In fashion, today’s trend is a product of the recent financial slouch, an attempt by fashion’s elite to carve out a new and profitable niche in a changing market environment. But this is not something new for H&M. In the last few years the Swedish fast fashion giant has wrangled the likes of the iconic Karl Lagerfeld of the Chanel fashion house, Britain’s Matthew Williamson, and the Paris-based Viktor & Rolf. In the final thrusts out of recession, the mega brand is gearing up for a growing number of partnerships between its stores and fashion’s high priests.

With no signs of ending their love affair with the wide world of international designers, it is evident that for H&M and competitors, including the hip American mega retailer Target (who’s own Go International line offers affordable fashion created by emerging designers such as New York darling Erin Featherston), the formula works.

And they are not the only brands to pocket a golden egg from this chicken. Japanese-helmed international clothing retailer Uniqlo has become invigorated recently with the introduction of +J, a collaboration between the chain and minimalist German designer Jil Sander. The tremendous success enjoyed by the retailer over this past month — a success demonstrated by near-riots in stores when premiering the collection — has seen the drafting of a new contract for yet another season of looks designed by Sander. It’s no wonder H&M can’t seem to get out their Jimmy Choo and Sonia Rykiel collections fast enough.

That recent collaboration with Jimmy Choo, the high-end shoe design house, showed off its affiliation with fashion greats, and set the bar very high indeed.

In a press statement by founder and president of Jimmy Choo, Tamara Mellon shared her personal thoughts on the collaboration. “Jimmy Choo will bring to H&M a sophisticated, fashion-forward, accessible and glamorous collection — the perfect party pieces to buy now and then wear out that night!”

Given the growing span of partnerships between mega stores and coveted designer labels, not even cream-of-the-crop designers can help but delight in their dip into mainstream fashion, despite once being related only though the production of knock-offs of their past seasons. And in light of swelling profit margins, these liaisons have continued to increase in frequency.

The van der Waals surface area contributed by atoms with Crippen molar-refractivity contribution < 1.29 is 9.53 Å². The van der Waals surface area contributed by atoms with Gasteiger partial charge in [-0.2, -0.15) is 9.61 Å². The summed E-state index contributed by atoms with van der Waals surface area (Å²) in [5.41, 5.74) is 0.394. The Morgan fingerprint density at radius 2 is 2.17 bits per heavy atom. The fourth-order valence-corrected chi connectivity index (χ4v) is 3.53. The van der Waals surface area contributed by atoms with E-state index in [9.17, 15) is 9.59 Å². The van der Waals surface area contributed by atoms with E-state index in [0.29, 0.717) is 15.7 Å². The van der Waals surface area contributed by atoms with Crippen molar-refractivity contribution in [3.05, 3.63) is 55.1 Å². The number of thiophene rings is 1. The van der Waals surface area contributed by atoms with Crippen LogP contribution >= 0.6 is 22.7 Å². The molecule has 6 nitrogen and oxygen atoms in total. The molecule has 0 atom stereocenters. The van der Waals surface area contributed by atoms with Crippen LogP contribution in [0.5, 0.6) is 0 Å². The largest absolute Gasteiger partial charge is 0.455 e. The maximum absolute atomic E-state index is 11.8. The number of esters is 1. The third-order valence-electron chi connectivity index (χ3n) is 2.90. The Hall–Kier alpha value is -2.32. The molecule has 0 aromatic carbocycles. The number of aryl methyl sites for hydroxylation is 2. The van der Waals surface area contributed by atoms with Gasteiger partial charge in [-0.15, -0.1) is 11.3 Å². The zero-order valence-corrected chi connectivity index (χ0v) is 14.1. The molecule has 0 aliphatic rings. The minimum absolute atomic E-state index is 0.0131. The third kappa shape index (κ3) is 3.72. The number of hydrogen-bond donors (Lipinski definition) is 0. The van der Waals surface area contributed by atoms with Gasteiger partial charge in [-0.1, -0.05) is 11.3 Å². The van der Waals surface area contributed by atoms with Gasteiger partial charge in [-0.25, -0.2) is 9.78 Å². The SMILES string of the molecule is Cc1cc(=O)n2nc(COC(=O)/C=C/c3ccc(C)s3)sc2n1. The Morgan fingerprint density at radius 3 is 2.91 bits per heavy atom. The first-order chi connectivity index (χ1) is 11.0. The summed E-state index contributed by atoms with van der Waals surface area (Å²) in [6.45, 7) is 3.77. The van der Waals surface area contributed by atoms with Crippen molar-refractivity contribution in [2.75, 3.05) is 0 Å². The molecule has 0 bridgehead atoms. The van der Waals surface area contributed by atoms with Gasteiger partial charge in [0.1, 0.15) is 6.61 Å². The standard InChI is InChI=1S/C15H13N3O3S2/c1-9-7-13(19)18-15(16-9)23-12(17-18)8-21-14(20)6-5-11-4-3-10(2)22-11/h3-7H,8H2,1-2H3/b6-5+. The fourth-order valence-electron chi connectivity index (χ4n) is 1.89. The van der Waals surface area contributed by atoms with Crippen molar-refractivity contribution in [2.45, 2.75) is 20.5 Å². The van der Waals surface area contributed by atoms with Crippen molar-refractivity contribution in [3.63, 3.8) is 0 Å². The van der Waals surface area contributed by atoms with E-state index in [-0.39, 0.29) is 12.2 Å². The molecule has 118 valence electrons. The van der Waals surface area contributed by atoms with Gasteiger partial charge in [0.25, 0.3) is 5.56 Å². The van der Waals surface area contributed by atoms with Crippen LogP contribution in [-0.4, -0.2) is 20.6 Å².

Stella McCartney delved into H&M’s pool of ‘guest’ designers in 2005, at a time when her brand was still obscure except to those in the fashion know. As those before and after her have done, the designer spotted an opportunity to introduce her fashions to high street shoppers who would not normally take note of the brand.

“Designing a one-off collection for H&M is one of the most exciting and innovative ways to introduce my clothes to a broader range of women,” McCartney said at the time. And, as indicated by the number of stand-alone boutiques the designer has speckled across the globe since her work for the retailer, her business logic was sound.

H&M, too, has seen profit rises with these collaborations, with each and every ‘unique’ collection selling out in fits of shopping mayhem. However, as Central Saint Martins College of Art & Design professor Phil Baines believes, the deal made between high street and high fashion can also come at a cost. “I think as long as collaborations stretch conceptual thinking, they are a good thing,” Baines says in regards to the upward momentum of the trend. “However, if [designers] are merely providing cheap labour and undercutting the industry, then they are unacceptable.”

New York-based designer Yara Flinns of Nomia (a favourite at New York Fashion Week, with celebrity fans including Sonic Youth’s Kim Gordon) is moderate when it comes to her opinion of the trend. “It is a great way to make design accessible to everyone,” says Flinn. “I do think, though, that it is important to understand the differences in quality of materials and craftsmanship between the designer collections and the high street collaborations.”

For designers, it is not simply a matter of producing a collection for a new buyer; it is about designing a collection for a potentially new market, whilst staying true to the artistic makeup of one’s label. And, as is always the case when marrying art with mass consumption, the line between accommodating the realities of the market and selling out becomes very fine. “It is not possible to attain the same level at the prices the collaborations offer,” Flinn is quick to point out. Still, she is encouraged by the trend and the chance to share her designs with a new demographic. “I would be open to doing a collaboration with a large chain,” she affirms. “It is a very interesting challenge as a designer to make affordable accessible pieces.”

As we climb out of recession, it seems this new genre of fashion design may be a necessary element in the great equation of relevancy and caché.